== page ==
Instant destruction. 2q. lights were shown
from the schooner after she struck, and
no answer was given to the frequent
halllngs of Carson and Robinson.
A careful watch has been maintained
since the schooner struck, in the hope of
rescuing any sailors that might be swept
ashore. According to Carson it would
mean certain death for the ill-fated men
on board the vessel to attempt to reach
the shore in a small boat.
At 9 o'clock tonight, it was feared that
ail on Doara Una perished. The seas were
"breaking over the craft, and it was not be
lieved that eh would hold together until
daylight. She struck in a particularly ex
posed position, and no vessel could be ex
pected to stand the terrible pounding on
the jagged rocks to rbich bo was sub
Crew of Nautilus Rescued.
BOSTON, Mass., Nov. 13. So far as Is
Jrnown only two vessels met disaster. At
Tarpaulin Cove, Naushon Island, the.
Rockland, Me., schooner Arcularius struck
on the rocks and will be a total loss, and
It is believed that tho four men comprls
Ing her crew have perished.
Another Rockland schooner, the Nau
tilus, flying before the gale, anchored in
a perilous position near the newDog Bar
breakwater, Gloucester Harbor, and will
be a wreck. It is believed, before morn
ing. Her crew was saved through the ef
forts of the life-saving crews of the Dol
liver's Light Station.
The schooner Bessie Parker,, anchored
at Vineyard Haven, parted her anchor
chains and drifted, ashore, but she can be
floated, it is thought, when the storm, has
RAIN AND SNOW IN NEW YORK
Fierce Blow Sweetie the Atlantic
Coast From South.
NDW YORK, NOV. 13. New York Is en
tirely cut off from the South and West
tonight by a fierce hurricane, accompanied
by rain and enow, .which is sweeping the
Starting from Florida last night, the
storm of .wind and rain, has come up the
coast with almost cyclonic speed. Early
this morning. It was off Cape Hatteras.
although its ever-gathering' force was felt
far to the northward.
Rain began falling In New York at 5 A
II.. and earlyln the morning changed to
"wet snow. The wind, which had been
blowing -moderately, veered to the south
east and shortly assumed hurricane pro
At 6 o'ciock tonight the local Weather
Bureau noted a velocity of 43 miles an
hour, which Increased to 46 saUes an hour
at 830 o clock. That speed kept up for
several hours. At 10 o docs the storm
center was Block Island, where the bar
ometer showed a pressure of, 38.92 inches.
with, the, wind blowing 7S miles an hoar.
At Nantucket, tho baroBaeter was a trifle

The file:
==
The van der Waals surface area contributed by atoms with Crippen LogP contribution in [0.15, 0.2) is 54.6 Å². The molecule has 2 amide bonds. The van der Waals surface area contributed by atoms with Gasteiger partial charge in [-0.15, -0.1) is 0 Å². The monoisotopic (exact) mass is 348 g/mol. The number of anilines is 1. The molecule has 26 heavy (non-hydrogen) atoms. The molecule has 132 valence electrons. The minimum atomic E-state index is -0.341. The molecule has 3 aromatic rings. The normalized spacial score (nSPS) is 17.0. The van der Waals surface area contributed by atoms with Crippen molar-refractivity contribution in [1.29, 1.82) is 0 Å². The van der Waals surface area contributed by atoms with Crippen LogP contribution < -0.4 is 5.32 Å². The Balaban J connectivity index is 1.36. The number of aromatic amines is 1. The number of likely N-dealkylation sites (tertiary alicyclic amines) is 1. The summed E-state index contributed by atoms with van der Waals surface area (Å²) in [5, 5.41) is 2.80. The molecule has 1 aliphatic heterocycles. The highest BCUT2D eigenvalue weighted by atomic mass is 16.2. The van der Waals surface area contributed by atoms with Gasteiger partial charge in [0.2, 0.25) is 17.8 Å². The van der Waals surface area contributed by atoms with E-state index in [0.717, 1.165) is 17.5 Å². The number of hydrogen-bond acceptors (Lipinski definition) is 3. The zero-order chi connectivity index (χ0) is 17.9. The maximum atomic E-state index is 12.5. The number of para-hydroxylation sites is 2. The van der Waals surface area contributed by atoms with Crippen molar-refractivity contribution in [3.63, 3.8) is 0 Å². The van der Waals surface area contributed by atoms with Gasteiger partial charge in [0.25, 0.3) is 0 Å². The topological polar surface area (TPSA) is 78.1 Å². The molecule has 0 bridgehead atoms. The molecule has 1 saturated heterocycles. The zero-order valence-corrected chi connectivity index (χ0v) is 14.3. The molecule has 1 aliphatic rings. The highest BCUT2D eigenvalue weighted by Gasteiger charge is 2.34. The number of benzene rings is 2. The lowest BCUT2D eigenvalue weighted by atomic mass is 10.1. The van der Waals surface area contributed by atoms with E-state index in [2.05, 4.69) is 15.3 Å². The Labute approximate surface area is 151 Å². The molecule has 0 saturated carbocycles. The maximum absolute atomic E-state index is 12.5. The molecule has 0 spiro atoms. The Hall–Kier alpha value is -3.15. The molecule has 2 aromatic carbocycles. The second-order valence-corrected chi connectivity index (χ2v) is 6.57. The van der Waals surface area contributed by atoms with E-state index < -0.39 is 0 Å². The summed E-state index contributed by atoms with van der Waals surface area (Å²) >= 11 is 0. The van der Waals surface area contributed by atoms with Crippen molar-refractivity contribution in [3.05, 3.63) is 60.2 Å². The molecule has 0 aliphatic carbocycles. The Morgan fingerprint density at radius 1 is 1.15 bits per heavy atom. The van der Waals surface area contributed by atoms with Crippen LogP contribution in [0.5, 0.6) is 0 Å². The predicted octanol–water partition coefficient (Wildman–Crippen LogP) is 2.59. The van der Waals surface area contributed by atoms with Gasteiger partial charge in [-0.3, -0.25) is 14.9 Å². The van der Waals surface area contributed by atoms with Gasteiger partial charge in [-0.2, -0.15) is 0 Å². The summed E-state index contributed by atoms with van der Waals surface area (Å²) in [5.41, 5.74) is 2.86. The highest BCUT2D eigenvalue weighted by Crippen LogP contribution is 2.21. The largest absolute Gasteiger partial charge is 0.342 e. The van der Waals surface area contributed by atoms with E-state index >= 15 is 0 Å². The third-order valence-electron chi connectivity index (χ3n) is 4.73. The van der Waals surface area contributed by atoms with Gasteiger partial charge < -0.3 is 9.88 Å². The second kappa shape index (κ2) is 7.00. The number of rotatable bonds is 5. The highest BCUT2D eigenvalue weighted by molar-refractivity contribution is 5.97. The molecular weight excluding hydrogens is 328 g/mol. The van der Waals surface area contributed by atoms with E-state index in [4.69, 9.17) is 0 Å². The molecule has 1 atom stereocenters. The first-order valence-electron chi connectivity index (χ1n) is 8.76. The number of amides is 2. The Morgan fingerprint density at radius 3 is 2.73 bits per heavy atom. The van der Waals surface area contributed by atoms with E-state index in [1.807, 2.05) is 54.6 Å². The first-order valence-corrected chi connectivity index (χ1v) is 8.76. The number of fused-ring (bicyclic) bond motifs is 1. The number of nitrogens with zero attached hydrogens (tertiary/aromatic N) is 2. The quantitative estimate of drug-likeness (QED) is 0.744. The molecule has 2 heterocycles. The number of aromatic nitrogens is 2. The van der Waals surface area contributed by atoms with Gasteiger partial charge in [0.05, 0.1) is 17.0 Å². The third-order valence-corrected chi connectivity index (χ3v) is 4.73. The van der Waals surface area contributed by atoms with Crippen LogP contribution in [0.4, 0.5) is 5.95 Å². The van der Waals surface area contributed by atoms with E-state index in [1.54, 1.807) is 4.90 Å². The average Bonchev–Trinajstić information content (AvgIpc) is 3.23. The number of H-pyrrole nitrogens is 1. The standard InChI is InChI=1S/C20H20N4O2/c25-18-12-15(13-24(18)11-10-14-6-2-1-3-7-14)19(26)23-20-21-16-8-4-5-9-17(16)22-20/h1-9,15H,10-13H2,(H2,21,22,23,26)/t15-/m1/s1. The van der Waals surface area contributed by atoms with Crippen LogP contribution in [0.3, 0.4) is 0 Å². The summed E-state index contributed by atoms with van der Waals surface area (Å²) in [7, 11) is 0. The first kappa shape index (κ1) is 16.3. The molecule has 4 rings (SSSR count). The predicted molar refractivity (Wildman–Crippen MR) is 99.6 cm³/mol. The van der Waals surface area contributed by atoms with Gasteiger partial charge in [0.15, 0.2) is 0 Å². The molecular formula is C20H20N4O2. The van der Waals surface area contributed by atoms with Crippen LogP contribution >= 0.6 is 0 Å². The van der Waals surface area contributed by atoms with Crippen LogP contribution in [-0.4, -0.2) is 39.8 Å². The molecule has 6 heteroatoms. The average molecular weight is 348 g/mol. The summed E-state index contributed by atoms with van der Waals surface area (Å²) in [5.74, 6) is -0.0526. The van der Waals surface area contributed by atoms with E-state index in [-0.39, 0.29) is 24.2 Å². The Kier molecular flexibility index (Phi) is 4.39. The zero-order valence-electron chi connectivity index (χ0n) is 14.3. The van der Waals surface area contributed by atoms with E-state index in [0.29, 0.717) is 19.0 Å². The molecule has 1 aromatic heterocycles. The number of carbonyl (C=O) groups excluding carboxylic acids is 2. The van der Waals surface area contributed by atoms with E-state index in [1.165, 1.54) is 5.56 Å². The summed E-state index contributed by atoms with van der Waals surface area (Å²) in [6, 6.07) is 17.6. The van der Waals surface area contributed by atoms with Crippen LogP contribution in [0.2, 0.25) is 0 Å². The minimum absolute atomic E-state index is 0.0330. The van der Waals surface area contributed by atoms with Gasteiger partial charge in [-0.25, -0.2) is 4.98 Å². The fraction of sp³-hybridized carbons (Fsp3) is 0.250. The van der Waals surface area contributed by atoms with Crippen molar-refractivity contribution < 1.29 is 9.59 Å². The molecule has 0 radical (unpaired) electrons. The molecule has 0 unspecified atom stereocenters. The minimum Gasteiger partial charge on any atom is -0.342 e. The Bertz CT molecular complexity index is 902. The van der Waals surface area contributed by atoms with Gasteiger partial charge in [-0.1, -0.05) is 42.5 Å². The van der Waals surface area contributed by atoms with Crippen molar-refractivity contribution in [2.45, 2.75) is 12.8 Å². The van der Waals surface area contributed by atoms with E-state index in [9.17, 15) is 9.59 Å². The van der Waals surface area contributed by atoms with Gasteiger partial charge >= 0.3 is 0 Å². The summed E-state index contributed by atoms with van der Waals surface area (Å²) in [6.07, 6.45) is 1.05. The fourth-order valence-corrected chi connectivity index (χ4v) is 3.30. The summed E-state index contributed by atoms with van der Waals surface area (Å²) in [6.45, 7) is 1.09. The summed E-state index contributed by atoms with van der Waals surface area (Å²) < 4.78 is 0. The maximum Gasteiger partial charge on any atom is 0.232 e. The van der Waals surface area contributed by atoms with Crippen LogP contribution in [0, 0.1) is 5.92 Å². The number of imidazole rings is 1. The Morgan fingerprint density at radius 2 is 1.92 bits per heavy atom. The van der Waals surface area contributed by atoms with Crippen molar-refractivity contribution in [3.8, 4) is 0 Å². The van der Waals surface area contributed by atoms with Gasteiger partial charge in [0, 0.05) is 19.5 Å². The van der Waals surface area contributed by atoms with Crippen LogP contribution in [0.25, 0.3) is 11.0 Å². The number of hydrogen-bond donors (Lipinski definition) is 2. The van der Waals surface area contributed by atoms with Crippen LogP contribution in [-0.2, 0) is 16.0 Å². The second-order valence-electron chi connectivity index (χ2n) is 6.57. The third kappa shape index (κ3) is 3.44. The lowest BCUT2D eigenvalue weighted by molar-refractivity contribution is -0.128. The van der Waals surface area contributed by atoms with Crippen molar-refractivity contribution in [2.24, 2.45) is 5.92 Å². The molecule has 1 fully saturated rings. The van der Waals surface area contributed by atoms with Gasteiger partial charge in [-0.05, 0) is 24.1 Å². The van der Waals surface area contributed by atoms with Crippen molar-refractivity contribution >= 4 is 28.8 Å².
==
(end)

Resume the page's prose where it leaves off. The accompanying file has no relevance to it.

.higher, and the wind 99 sues.
Wire service out of New York is tied
up more effectually tonight than at any
other time since the bosmrd of las. The
Western Union and Postal Telegraph Cem
panles have no direct ceouatiafeatieB with
cities fartHer south thR Baltimore, an(
all Western points are cut off.
, T3m Postal ba been eabMnc seat oC its
jHOftt Hrgnt mcssmgt to Catsto. N. S..
from wirfeh point thr are wired to Xe
treat aifrd thence forwarded to- Chicago
over csawrtlen pucwe wlreev.
, atytfrUy' after wxxl. the tsOr9b
panles .commenced to feel tne effects of
tne storm. Aa wire after wire went down
and city after city was lost repair gangs
were notified, but owing to the- heavy
storm It was long after dark before the
ralUforce could be mustered. Late in the
afternoon it was reported that 100 poles
along the Srie Railway had gone down,
putting the New York-Buffalo-Chicago
wires by that route completely out of
Recourse was had for a. short time to
wires via Albany and Syracuse, but a few
hours afterward the pressure of the Ice
on the wires carried them, poles and all
to the ground outside Poughkeepsle,
thereby eXectively closing that service.
The "Western Union was able to keep open
to Baltimore, Philadelphia and most places
In New jersey, but business for other,
points save New England was only accept
ed subject to delay.7 Communication be
tween New York and Boston over all
lines was uninterrupted.
The telegraph officials are unable to
state the damage until they can com
municate with the territories affected.
Every effort is being made tonight to
make repairs so that a few wires may
be opened up to the South and "West by
the time business opens tomorrow. Owing
to the" completeness of the tie-up, the
men do not expect to accomplish much
in the way of repairs, until daylight en
ables them to examine the extent of
damage. The long-distance telephone
company has also been badly handi
capped In Its service. Many of its wires
are down in the southwest area, but as
its poles follow highways rather than
railway tracks, they are not as likely to
give way to washouts.
The Weather Bureau yesterday sent
out warnings, advising sea captains to
.remain In port over Sunday.
1 Owlnir to tha fierce downtxiur the
streets of New York were practically de
serted today.. The high wind played havoc
with the street signs, which fell In
showers. Many windows were broken,
and a few. passers-by were cut byjthe
signs and flying glass. Several boats
anchored off Staten Island dragged their
ILate in the evening a freight: barge,